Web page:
The National Geographic ranks Armenia as the first among the 10 places it considers deserve more travellers.
“Despite occasional skirmishes along the Karabakh border, however, Armenia today is safe, with a burgeoning tourist infrastructure, largely centered around family-run B&Bs and agrotourism-style homestays, designed to attract adventurous backpackers to the country’s staggering and often unheralded natural and architectural beauty,” author of the article Tara Isabella Burton writes.
Few people know that Armenia was the first country in the world to adopt Christianity as a state religion, in A.D. 301. And Armenia’s ancient churches—massive, sprawling complexes of ruins nestled into the wildly green canyons and mountaintops of the countryside—are among the world’s best preserved. While other Christian churches are decorated with painted frescoes, many of which have faded or been destroyed, the carved stone lions of cliffside Geghard Monastery and intricately carved khachkars (stone graves) of Sanahin stand as a testament to the creative power of one of the world’s oldest, and least heralded, civilizations. And Armenia’s churches aren’t the only attraction of its countryside. The wildflower-dappled hills and valleys here—far more accessible than the vertiginous mountain paths of Georgia—are full of pagan temples like Garni, just outside Yerevan, and cobblestoned “spa towns” like Dilijan, nicknamed “Armenia’s Switzerland.”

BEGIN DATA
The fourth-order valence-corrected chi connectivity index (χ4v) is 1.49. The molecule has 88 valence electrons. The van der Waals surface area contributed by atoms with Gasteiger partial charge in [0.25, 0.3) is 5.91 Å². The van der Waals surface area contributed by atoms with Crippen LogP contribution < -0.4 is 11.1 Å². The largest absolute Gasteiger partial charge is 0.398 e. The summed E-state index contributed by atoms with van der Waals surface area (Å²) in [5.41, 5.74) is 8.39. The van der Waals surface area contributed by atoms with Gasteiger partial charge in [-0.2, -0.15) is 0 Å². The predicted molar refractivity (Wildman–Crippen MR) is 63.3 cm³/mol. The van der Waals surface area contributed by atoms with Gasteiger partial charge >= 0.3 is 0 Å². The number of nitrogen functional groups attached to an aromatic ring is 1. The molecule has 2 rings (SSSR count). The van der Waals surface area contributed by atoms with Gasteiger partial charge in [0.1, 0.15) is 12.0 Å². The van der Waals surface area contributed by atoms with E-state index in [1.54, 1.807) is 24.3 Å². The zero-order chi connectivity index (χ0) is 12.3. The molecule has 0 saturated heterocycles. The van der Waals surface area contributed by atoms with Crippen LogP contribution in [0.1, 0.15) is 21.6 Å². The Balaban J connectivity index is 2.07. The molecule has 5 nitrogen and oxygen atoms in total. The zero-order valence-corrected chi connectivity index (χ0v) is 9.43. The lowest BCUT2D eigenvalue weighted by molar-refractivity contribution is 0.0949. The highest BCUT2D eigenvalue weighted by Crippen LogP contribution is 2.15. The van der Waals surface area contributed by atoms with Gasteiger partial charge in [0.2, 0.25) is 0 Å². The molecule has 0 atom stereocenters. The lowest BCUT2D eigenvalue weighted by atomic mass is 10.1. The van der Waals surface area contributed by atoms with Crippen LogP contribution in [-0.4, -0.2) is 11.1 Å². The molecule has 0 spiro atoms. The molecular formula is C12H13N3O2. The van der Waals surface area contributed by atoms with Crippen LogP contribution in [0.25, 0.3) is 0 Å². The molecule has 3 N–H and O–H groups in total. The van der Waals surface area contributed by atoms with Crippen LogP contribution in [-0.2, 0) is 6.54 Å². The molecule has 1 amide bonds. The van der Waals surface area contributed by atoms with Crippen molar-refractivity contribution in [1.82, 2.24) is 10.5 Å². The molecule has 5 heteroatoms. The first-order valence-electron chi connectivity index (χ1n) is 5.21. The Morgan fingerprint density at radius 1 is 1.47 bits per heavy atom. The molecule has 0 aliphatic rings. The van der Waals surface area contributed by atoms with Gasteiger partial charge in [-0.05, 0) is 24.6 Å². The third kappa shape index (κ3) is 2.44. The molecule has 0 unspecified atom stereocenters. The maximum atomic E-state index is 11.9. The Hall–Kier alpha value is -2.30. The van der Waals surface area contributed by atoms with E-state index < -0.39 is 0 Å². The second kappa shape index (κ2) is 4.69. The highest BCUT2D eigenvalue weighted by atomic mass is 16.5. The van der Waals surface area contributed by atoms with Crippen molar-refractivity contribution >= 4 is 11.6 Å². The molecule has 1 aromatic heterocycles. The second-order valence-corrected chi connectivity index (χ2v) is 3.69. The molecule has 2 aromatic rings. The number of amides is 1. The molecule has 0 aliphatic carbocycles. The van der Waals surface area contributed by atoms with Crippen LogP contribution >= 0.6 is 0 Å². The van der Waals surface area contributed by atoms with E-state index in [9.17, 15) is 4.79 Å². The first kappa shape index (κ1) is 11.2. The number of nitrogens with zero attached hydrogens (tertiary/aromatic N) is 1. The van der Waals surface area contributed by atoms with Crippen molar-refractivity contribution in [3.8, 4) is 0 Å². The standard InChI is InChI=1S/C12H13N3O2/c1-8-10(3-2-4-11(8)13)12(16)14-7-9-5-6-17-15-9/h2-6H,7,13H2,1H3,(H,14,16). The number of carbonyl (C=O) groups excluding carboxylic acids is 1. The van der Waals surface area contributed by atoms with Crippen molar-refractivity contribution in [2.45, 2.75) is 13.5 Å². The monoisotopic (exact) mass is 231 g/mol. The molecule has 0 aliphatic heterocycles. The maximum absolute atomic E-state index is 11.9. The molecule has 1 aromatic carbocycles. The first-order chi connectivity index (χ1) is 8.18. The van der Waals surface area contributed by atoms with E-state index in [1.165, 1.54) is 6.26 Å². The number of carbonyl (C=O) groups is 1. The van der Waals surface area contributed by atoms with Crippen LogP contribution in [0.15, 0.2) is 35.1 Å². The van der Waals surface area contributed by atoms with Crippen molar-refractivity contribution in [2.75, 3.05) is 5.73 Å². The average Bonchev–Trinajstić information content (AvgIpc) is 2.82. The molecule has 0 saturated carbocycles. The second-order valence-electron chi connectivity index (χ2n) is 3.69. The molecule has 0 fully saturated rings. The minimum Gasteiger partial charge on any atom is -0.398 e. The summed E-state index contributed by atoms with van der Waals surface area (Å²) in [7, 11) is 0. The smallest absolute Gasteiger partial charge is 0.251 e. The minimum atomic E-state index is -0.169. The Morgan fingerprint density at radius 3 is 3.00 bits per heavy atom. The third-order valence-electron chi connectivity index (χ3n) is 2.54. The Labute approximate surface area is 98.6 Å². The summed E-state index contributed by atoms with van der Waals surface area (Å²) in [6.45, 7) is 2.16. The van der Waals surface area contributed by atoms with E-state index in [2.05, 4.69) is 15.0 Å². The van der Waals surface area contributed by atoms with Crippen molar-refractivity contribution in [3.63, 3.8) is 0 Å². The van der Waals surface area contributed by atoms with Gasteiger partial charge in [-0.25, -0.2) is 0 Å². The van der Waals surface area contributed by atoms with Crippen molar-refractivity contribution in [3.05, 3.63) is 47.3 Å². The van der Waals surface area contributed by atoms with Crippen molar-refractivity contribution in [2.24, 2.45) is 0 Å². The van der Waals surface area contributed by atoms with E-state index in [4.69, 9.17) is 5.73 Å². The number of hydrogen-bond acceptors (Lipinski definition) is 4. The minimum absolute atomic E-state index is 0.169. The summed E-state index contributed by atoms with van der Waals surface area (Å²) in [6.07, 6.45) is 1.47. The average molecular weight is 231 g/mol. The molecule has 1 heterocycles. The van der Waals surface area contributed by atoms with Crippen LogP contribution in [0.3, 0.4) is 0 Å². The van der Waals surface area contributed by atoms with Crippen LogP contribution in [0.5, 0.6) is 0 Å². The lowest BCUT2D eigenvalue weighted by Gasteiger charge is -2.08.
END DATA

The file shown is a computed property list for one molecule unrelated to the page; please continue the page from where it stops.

Most tourists concentrate their activities around Yerevan, the country’s muted, largely Soviet-era, capital. But a half-day’s drive from Yerevan, is the town of Goris, set among caves and cliffs in Armenia’s verdant south and among the country’s most spectacular. Winding hikes through the historic village take you through the cave villages of Old Khndzoresk, while a short bus ride takes you to the ninth-century mountaintop stone monastery of Tatev, once a capital of Armenian culture and learning, accessible by one of the world’s longest cable cars. In the heart of Goris, an eccentric mountaineer runs Khachik’s B&B, a homestay with nightly home-cooked meals, garnished with fresh herbs, boasting terrace views over Old Goris.
“If Azeri officials suspect you of having visited Nagorno-Karabakh, furthermore, you may be denied access to the country entirely,” the National Geographic reminds.
Other places the National Geographic considers need more attention include: Nicaragua, Nepal, Iran, Kosovo, Uzbekistan, Albania, Timor-Leste, Georgia and Tunisia.